The next section of the journals covers Key and Secondary NPCs. This area gives you room for all the standard notes you’d need and allows for a total of 24 NPCs in the section. The Field Notes team really understood what’s most important for NPCs. They’ve condensed it down into easily notated chunks that make it exceptionally easy to recall roleplaying notes for any NPC on the fly.

Players are covered in the next section, and not necessarily in the way you might think. While we always recommend having your players’ character sheets handy, the Game Master Journals cut that down to essentials. This allows for active note taking that is perfect for keeping your players engaged in the story. These sections really tie the whole journal together as an excellent tool with all the key features up front.

The remaining sections of the book are equally amazing. There’s room for factions, monsters, and magic items, as well as several sections for adventure notes, milestones, and XP. The game master journal is finally rounded out with several pages dedicated to building up your own random tables to keep handy during the game. These journals have everything you could need to run and notate a campaign.

Lastly, we would be remiss to not talk about the amazing reference work they’ve done for the inside covers of the journal. In the front cover alongside the standard “if found please return to:” information there are areas for an index and several random tables. Our favorites are easily the Dwarvish and Halfling Curse tables, containing entries like “un-plumb joints” and “whoopsie-daisy” respectively.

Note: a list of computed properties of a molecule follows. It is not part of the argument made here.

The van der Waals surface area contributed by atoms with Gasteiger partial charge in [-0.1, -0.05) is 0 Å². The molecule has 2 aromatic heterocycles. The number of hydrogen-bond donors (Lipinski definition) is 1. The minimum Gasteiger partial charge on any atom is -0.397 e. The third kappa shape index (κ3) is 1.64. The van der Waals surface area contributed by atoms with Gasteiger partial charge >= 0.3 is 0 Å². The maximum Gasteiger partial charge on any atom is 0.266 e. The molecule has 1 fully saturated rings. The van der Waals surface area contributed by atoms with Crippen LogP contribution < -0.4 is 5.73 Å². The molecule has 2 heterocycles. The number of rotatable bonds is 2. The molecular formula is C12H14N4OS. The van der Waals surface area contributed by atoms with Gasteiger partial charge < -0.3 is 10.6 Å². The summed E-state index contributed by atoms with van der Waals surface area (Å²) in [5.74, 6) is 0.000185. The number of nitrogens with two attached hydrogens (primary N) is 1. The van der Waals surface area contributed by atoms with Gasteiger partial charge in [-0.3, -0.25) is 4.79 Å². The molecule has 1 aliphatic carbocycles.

The back inside cover contains an amazing Tavern Name Generator, notes on step by step combat, alignment tables, ability modifiers references, and a few parting notes from the makers. Really a superb and well crafted product cover to cover.


Is This Game Master Journal Right For Me?

It’s no secret we love these journals. We’re fans of note taking, Field Notes as a brand, and organizational tools as a whole. But that doesn’t tell you if these are a good fit for you as a game master.